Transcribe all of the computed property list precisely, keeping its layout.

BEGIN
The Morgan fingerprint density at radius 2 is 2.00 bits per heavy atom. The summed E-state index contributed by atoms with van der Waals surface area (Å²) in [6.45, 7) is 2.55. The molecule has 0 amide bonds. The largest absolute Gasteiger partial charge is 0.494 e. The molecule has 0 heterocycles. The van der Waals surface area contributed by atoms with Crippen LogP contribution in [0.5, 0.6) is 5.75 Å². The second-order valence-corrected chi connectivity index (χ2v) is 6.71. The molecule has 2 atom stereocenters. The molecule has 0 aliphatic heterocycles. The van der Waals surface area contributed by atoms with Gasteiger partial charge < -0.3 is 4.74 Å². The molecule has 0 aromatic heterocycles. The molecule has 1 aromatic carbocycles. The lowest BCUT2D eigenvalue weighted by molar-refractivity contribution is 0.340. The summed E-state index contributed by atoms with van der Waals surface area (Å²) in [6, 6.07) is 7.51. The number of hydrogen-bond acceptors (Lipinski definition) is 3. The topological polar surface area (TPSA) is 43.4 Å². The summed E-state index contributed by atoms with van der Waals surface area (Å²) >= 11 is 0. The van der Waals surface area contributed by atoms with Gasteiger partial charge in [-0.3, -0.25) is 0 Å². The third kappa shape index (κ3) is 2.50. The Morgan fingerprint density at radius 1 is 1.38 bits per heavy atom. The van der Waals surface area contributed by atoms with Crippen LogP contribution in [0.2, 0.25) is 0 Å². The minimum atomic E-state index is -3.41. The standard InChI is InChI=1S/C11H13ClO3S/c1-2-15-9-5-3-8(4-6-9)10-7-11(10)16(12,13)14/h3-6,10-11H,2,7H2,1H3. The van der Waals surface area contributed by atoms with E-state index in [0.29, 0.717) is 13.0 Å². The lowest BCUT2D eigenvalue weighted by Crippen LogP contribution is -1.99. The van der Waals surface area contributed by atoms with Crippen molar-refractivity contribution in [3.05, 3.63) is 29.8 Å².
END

The Morgan fingerprint density at radius 2 is 2.00 bits per heavy atom. The summed E-state index contributed by atoms with van der Waals surface area (Å²) in [6.45, 7) is 2.55. The molecule has 0 amide bonds. The largest absolute Gasteiger partial charge is 0.494 e. The molecule has 0 heterocycles. The van der Waals surface area contributed by atoms with Crippen LogP contribution in [0.5, 0.6) is 5.75 Å². The second-order valence-corrected chi connectivity index (χ2v) is 6.71. The molecule has 2 atom stereocenters. The molecule has 0 aliphatic heterocycles. The van der Waals surface area contributed by atoms with Gasteiger partial charge < -0.3 is 4.74 Å². The molecule has 0 aromatic heterocycles. The molecule has 1 aromatic carbocycles. The lowest BCUT2D eigenvalue weighted by molar-refractivity contribution is 0.340. The summed E-state index contributed by atoms with van der Waals surface area (Å²) in [6, 6.07) is 7.51. The number of hydrogen-bond acceptors (Lipinski definition) is 3. The topological polar surface area (TPSA) is 43.4 Å². The summed E-state index contributed by atoms with van der Waals surface area (Å²) >= 11 is 0. The van der Waals surface area contributed by atoms with Gasteiger partial charge in [-0.3, -0.25) is 0 Å². The third kappa shape index (κ3) is 2.50. The Morgan fingerprint density at radius 1 is 1.38 bits per heavy atom. The van der Waals surface area contributed by atoms with Crippen LogP contribution in [0.2, 0.25) is 0 Å². The minimum atomic E-state index is -3.41. The standard InChI is InChI=1S/C11H13ClO3S/c1-2-15-9-5-3-8(4-6-9)10-7-11(10)16(12,13)14/h3-6,10-11H,2,7H2,1H3. The van der Waals surface area contributed by atoms with E-state index in [0.29, 0.717) is 13.0 Å². The lowest BCUT2D eigenvalue weighted by Crippen LogP contribution is -1.99. The van der Waals surface area contributed by atoms with Crippen molar-refractivity contribution in [3.05, 3.63) is 29.8 Å².